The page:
Australians are shifting away from conformity into a time of rebellion not seen since the 1960s and 1970s, and at a much faster rate than expected, according to new research.
The study, released this week, also shows that if governments, organisations and brands do not recognise this new, rebellious view among consumers and alter behaviour accordingly, they will not survive.
The trends are outlined in the latest Millennium Monitor – produced by research consultancy Colmar Brunton – which measures the mood of Australian society by examining social values and community sentiment. It then categorises them into four main ‘macro eras’; Conformity, Rebellion, Power and Enjoyment. The study has been run six times in the past 20 years, showing clear shifts in how Australians are thinking, feeling and behaving/
Colmar Brunton CEO Joan Young said the 2018 study demonstrates that while the prevailing social sentiment is still one of ‘Conformity’, an increasing number are moving away from their traditional, socially conservative views and looking for greater fairness, personal empowerment and taking individual responsibility.
In 2016, 55 per cent of Australians identified with Conformity; but latest figures show these values rapidly falling with just 42 per cent now seeing it as their dominant value.
“Australians who relate to Conformity are driven by fear and have an underlying need for security and stability, and work hard to achieve it. They are aware of the risks in the world and manage their lives accordingly. In addition, they expect and trust traditional institutions like Governments to do the right thing and protect us,” she explained.
“But in the past few years, Australians are becoming increasingly sceptical of large organisations and corporations. Royal Commissions, privacy issues, political leadership changes and revelations of widespread corruption and self-interest have eroded the trust people in Conformity want to have in others. More and more consumers are becoming disillusioned with the large institutions they have trusted for decades, and are painfully transitioning to recognise they need to take matters into their own hands. People are disappointed and angry and increasingly prepared to take radical action to protect themselves and stand up for what they think is right. And it appears that Australians are moving into Rebellion in rapidly growing numbers.”
This view is supported by the latest data; in 2016 there were just 18 per cent of Australians who identified with Rebellion; but that figure has now grown to 25 per cent of the population, with the increase being driven mainly by young males. In 2016 the movement was led by young females.
Young said 2017 was a ‘tipping point’ in Australia, when an increasing number of people recognised that instead of waiting for others to lead, they would have to start to fight for fairness.
“The overwhelming ‘Yes’ vote was an example of this tipping point, along with Australia Day protests earlier this year. It’s also likely the Royal Commission into the Banking industry further ‘tipped’ more Australians from Conformity to Rebellion. We expect this trend to continue to grow quickly in the next few years, and it will be manifested in all sorts of ways including the lifestyle, political and purchasing choices Australians make,” she said.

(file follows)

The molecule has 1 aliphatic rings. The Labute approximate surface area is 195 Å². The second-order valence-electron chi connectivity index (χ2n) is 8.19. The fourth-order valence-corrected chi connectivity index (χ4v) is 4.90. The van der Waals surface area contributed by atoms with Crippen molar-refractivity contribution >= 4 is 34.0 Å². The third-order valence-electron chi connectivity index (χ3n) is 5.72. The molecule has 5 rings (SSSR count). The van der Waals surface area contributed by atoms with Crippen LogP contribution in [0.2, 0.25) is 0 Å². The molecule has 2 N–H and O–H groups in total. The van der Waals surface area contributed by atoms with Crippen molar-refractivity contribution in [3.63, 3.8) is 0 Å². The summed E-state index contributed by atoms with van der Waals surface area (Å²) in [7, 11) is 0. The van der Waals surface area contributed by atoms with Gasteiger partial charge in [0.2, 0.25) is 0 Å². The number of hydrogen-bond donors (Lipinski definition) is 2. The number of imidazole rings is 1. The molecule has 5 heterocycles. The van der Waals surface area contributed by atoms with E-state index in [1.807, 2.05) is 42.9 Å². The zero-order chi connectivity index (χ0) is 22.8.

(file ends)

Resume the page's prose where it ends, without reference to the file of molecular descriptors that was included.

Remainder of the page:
Colmar Brunton national sector head for FMCG, Dr Denise Hamblin, said association with Rebellion also means that any brand, leader or organisation that puts their own interests above those of the general population will find themselves increasingly unpopular and unable to connect with consumers.
“The trajectory into Rebellion is also reflected in how we view brands, with those viewed most positively offering ‘distinct value’ and showing they are prepared to listen and fight for Australians.”
Hamblin said the research showed brands that are likely to benefit from the shift include Headspace, Bunnings, Kmart and the RSPCA.
“Consumers want to feel that they are being communicated to in a transparent way, that they are being treated fairly, and that they are buying from companies that recognise their needs and circumstances” Hamblin explained. “This means that brands offering personalised experiences and empowering choices, and those that behave honestly rather than just describing themselves as honest, will reap the rewards of loyalty in this changing social environment.”
Other key results from the 2018 Millennium Monitor show:
• Baby Boomers are most proud to be Australian (62 per cent ) but our younger generation feels otherwise, with just 34 per cent of Millennials proud to be Australian
• Australians are looking for more enjoyment from life than before; 24 per cent saying it is their most important value compared with 20 per cent in 2016
• Australians feel that we are in limbo about the environment believing there is plenty of noise, but no consistent action
• The ‘macro era’ that the least number of Australians relate to is Power (just nine per cent ); defined by those who value elite performance, and believe technological advancements have the power to overcome societal issues. However, this has grown since 2016 (seven per cent). Health also appears to be a major concern for Australians, with research showing:
• 59 per cent of Australians believe obesity is the greatest health concern for our country
• 43 per cent said it was cancer
• 42 per cent believe it is mental wellbeing
“Brands that focus on self-management of health issues are likely to be the most successful, with Australians showing they value those that focus on overall health and a balanced lifestyle the most,” Hamblin continued.
“By contrast, many are increasingly distrustful of self-governed labelling and health rating systems.”